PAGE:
Arthur I. Cyr: Donald Trump goes to Vietnam
United States President Donald Trump’s extensive tour of East Asia has historic importance. The busy schedule included stops in China, Japan, the Philippines, South Korea and Vietnam.
Most press attention has focused on the two largest economic powers in the vat region — China and Japan. However, arguably the most significant stop in tangible as well as symbolic terms has been Vietnam
The Asia Pacific Economic Cooperation (APEC) Summit has just concluded in Danang, Vietnam. The traditional spelling of this third largest city in the nation is Da Nang, just as the traditional spelling of Vietnam is Viet Nam.
Americans do not like empty spaces. We turn unused real estate into productive enterprises. Getting rid of those blank areas between words speeds up pronunciation and, after all, time is money. The fast-moving, fast-talking technocrats who dominated military policy during the Kennedy and Johnson administrations brought precisely that perspective to U.S. foreign policy during the Vietnam War.
Unfortunately, quantitative measures featuring dead bodies, enemy weapons and weight of documents captured were not reliable indicators of progress. Given the enormous scale of American firepower, increasing totals especially of bodies meant mainly that the enemy was becoming more numerous.
Where quantitative measures are central is in the tough and quite tangible world of commerce, trade and investment. APEC is emerging as perhaps the most important intergovernmental network in East Asia to promote those activities.
President George H.W. Bush and Secretary of State James Baker deserve great credit for making APEC a firm reality. Australia Prime Minister Bob Hawke conceived the organization.
Australia over the decades has moved in the direction of free markets, and a much more explicit national commitment to tolerance, directly reflected in official policy toward indigenous populations. The Obama administration decision to station a U.S. Marine contingent in Australia underscores the strong bilateral ties between the two nations, dating back to World War II.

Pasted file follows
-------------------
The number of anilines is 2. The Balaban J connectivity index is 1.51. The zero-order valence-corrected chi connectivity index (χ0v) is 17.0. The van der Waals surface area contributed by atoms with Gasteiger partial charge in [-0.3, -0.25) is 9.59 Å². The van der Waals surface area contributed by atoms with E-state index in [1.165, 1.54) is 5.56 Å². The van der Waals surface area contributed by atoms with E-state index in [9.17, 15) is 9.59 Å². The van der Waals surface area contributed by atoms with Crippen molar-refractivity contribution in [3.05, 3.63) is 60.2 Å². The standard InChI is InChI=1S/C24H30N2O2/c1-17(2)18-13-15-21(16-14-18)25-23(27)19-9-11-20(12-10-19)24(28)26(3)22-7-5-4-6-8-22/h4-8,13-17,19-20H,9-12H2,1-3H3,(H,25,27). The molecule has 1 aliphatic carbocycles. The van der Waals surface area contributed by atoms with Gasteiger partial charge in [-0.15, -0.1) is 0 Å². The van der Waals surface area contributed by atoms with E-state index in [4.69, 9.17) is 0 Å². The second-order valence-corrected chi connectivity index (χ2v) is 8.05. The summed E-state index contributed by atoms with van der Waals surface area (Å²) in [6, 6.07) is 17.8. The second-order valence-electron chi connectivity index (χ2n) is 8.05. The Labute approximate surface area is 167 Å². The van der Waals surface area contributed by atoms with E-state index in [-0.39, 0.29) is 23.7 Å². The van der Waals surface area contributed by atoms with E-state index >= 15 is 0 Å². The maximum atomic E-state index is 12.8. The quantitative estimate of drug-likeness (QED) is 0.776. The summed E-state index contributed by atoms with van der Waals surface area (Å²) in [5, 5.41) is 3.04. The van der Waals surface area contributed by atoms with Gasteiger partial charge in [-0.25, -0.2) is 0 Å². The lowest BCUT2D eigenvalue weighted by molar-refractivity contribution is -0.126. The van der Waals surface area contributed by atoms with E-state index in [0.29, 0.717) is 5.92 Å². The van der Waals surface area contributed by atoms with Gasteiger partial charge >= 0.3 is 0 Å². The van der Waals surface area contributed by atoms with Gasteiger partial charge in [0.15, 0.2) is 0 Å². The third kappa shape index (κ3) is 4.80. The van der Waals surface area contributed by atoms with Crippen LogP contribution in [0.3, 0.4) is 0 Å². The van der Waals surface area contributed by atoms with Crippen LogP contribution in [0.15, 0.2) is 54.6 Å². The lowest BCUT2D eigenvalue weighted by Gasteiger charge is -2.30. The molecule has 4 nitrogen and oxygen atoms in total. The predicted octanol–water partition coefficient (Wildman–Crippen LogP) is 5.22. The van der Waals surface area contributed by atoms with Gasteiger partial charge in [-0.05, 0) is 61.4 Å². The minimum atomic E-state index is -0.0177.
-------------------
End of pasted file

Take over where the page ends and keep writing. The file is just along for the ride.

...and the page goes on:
Vietnam hosted the 2006 APEC summit. That gathering provided a useful opportunity to highlight that nation’s economic growth and the wider commitment to multilateralism.
The nation for understandable reasons was long a special case. For years after Hanoi’s military victory in 1975, the newly unified nation was unable to turn the corner from political revolution to economic development. Vietnam did not join the Association of Southeast Asian Nations until 1995, nearly three decades after the creation of the regional development organization.
Recent years have witnessed escalation of maritime conflicts across the Pacific. For example, in April 2014, China authorities impounded the Baosteel Emotion, a freighter of Japan’s Mitsui O.S.K. Lines. The move was part of commercial claims resulting from World War II. The two nations also both claim the Senkaku Islands.
China and Vietnam are traditional enemies, a reality masked by their ideological alliance as Communist partners during the long Vietnam War. Maritime conflicts and occasional violent clashes between these nations continue.
There are military security aspects to APEC summits, though the focus is economics. In the 2008 summit held in Peru, Americans and Russians discussed differences over Moscow’s invasion of Georgia, and missile developments in Europe and Korea. In 2006, Hanoi honored U.S. Defense Secretary Donald Rumsfeld and our government with a martial parade, complete with American flags — an ironic and quite poignant gesture.
French journalist Bernard Fall provides brilliant insight regarding Vietnam. He was reflective, unhurried and never taken in by any side in the wars that shaped that nation.
Read his book “The Two Viet Nams.”
— Arthur I. Cyr is Clausen Distinguished Professor at Carthage College and author of “After the Cold War.” Contact at firstname.lastname@example.org.